• KM After 2008. Now KM personnel are asked to move outside know-how collection and into new disciplines: alternative fee arrangements, legal project management, business process improvement, etc. The challenge is that some of these KM personnel are themselves lawyers and, therefore, suffer from the same personality traits as the population to serve. Another challenge is that focus is now on teamwork, but the high autonomy and skepticism, as well as low sociability scores, make lawyers ill-suited for teamwork.

     

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  • Oz Benamram (CKO, White & Case) and Christopher F. Boyd (Senior Director of Professional Services) will present a framework for implementing some of the innovative ideas we’ve discussed at this conference.

    [These are my notes from the 2 Ark Group Conference: Knowledge Management in the Legal Profession.  Since I'm publishing them as soon as possible after the end of a session, they may contain the occasional typographical or grammatical error.  Please excuse those. To the extent I've made any editorial comments, I've shown those in brackets.]

    NOTES:

    • Matter Profiling. Our dream would be to collect this information seamlessly and painlessly over the life of a matter. Unfortunately, that isn’t the reality for most firms. Many firms ask partners to provide this information before they know enough about the matter to be helpful or after they no longer care about the matter.
    • Legal Needs Assembly Lines. The legal industry is one of the few that does not have an established tradition of assembly lines. Rather, we tend to create things from scratch time after time. Nonetheless, if you examine the matter lifecycle, you have a framework on which you can hang some repeated processes. The life cycle starts with the pitch > opening the matter > completing the work > closing the matter > pitching for new work….Throughout this process, you need to manage each stage and that act of management also includes data recorded, work product produced and tools.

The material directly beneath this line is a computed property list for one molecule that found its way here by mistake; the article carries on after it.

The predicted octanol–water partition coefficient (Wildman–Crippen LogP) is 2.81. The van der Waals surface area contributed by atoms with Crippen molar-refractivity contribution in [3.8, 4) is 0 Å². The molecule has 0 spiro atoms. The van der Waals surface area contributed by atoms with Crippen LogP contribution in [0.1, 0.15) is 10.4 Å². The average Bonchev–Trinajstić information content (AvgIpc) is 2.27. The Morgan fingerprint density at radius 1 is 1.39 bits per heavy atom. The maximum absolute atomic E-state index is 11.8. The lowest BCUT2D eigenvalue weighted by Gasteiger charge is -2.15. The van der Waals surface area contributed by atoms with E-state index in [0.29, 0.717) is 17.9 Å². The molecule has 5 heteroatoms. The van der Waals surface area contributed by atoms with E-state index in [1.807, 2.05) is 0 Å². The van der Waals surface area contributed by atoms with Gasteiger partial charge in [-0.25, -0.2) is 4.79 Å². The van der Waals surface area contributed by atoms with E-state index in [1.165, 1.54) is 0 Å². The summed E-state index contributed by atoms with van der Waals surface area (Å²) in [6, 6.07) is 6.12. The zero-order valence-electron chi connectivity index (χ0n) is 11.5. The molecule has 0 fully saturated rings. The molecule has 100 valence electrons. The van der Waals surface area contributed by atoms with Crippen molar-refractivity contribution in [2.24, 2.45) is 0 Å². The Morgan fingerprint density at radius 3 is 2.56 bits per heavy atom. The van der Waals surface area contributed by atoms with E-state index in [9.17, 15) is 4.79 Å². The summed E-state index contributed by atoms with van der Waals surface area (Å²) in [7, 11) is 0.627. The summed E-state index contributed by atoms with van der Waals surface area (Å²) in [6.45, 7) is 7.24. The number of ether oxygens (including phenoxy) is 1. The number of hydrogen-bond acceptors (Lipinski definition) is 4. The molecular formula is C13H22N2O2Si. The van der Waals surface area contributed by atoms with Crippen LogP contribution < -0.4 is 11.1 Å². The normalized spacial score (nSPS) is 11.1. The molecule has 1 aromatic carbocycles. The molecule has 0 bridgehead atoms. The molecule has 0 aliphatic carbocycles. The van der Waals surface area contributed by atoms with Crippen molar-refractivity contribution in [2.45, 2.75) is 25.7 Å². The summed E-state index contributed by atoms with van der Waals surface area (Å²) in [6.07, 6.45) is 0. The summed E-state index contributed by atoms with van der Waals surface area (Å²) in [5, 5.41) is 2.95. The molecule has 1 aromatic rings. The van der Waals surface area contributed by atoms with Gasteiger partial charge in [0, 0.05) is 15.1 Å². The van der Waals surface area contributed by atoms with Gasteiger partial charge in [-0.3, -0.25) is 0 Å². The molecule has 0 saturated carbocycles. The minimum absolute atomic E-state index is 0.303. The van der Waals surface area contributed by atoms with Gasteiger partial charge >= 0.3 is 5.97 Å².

• How to Use the Framework. For each phase in the matter lifecycle, you record data, create work product and associate useful tools (KM and technology). For example, during the pitch phase you record information regarding the prospective client, the lawyers/staff involved in the pitch, competitor information and the outcome of the pitch. The work product created includes company profile, a proposal, pitch slides, a pitch report. The technologies includes a matters database, a proposal generator, etc.
    • What’s in it for me? Earlier, the speakers noted that asking lawyers for information after a matter can be difficult because the lawyers have moved on. At White & Case, they have developed a great way of involving lawyers in providing matter information after a closing. The KM group at White & Case offers to create electronic closing binders. (This is something the lawyers and their clients want.) In the process of doing this, they undertake an after action review that generates useful information for their lawyers and for their clients.
    • First Steps. If possible build a dashboard called “My Matters” that shows each lawyer the tasks and financial aspects of all of their matters. If that is too ambitious, start by managing more carefully how you do the work, showing the tasks for a specific matter. This project management and reporting exposes data that will then compel people to make the necessary corrections.